Osheka retired 13 years ago as superintendent of the New Brighton School District.

"I needed to find something to do," he said."I started training dogs."

He noted that he has trained several dogs and has worked with the University of Pittsburgh medical center on training dogs to detect several forms of cancer in patients.

"Sunny is the best dog I've ever trained," he said,

All of the dogs are certified through the American Mantrailing, Police & Working Dog Association. Certification takes 12 to 18 months, and recertification is done every two years. But dogs and owners stay in practice with daily training sessions and weekend practices such as the search of the Penn Power building.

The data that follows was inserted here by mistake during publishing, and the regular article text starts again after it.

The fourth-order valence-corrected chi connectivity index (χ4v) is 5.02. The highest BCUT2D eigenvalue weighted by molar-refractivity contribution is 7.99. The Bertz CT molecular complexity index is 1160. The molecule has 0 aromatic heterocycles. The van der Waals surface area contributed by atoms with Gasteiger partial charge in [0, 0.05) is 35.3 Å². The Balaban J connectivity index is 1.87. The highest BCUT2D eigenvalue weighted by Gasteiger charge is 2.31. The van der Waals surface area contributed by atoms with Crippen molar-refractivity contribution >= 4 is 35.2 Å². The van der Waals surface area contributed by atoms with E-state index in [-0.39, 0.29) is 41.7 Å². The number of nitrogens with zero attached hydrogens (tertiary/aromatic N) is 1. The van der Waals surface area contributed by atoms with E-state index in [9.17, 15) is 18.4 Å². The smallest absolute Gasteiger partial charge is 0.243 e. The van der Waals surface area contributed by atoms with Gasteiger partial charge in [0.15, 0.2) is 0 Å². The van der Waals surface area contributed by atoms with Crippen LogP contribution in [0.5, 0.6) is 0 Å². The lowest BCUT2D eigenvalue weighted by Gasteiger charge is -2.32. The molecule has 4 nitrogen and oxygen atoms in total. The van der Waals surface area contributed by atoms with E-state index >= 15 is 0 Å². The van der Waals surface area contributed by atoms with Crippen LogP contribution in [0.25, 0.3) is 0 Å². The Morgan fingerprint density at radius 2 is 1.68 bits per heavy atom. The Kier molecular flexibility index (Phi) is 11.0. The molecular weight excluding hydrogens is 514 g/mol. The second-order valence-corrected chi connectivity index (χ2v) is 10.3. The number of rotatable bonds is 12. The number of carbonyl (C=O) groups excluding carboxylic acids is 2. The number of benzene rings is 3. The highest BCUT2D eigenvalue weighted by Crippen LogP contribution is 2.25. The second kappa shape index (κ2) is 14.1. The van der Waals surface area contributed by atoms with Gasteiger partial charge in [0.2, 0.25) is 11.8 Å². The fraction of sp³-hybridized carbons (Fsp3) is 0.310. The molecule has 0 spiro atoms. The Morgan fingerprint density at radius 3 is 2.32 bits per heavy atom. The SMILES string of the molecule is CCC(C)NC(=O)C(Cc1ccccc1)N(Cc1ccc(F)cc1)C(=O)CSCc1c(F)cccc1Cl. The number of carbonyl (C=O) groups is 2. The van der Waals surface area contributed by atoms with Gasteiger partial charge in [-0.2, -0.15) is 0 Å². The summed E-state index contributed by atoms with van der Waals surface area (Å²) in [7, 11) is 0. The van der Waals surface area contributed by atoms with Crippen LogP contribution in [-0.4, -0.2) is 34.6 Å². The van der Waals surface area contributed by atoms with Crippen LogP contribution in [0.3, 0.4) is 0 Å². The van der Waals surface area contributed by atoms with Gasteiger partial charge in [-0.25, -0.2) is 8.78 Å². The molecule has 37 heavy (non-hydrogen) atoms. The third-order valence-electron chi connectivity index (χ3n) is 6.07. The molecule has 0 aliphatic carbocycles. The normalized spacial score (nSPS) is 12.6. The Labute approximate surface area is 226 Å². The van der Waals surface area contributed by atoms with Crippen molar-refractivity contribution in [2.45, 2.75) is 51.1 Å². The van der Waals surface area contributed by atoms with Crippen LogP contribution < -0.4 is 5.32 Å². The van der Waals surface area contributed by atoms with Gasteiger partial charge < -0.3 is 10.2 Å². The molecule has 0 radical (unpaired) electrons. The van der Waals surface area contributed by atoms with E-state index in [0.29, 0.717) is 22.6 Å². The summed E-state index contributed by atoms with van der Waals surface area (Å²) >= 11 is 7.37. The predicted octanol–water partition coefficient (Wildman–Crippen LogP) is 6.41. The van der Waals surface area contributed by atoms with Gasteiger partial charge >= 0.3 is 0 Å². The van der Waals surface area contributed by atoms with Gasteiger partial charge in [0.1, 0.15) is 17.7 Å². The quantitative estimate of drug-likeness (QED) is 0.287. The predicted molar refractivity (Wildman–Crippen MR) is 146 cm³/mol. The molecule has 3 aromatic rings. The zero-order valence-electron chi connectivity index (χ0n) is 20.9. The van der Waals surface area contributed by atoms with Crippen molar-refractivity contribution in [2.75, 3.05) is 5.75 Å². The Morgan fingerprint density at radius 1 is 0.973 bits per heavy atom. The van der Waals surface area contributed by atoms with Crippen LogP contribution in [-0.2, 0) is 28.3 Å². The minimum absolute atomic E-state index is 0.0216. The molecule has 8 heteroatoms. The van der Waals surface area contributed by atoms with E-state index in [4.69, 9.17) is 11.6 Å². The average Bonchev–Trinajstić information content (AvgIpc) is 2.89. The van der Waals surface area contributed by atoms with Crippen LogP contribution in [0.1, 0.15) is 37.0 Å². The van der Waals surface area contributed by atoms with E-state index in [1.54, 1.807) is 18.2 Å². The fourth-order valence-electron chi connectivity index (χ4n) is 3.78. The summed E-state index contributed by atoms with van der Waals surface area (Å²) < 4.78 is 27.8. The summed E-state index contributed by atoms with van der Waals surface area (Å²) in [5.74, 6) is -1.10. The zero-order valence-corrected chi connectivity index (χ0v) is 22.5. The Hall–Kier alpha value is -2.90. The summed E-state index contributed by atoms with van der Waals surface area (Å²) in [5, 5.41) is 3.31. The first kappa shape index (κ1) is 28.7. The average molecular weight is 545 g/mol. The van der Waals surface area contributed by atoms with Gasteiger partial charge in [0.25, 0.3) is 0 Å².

Sunny and Jaxon are also certified as therapy dogs and Osheka is encouraging the others to get that certification also.

Dog 5

Golden retriever Fozzie, waits to join the others at the former Penn Power building for a training session on Saturday.

On Saturday, the dogs followed the scent of Nancy Natale, a New Castle native and friend and co-worker of Hyatt. She hid in rooms, closets and among the city's Christmas decorations, which are stored in the front room of the vacant building. She was found every time, as was Osheka, who also hid to give the dogs a workout. Seeking Natale, Jaxon was "excited but confused" when he located News photographer/videographer Pete Sirianni, also on the scene.

"I am glad to be back in this building," Natale said. "My parents both worked for Penn Power. My dad was head of the payroll department for many years. I haven't been in this building in years."

Pennsylvania Volunteer member Ed Newcaster arranged with building owner Paul Lynch to use the three-story, 42,000-square-foot structure. He said there was concern that unexpected finds might be made.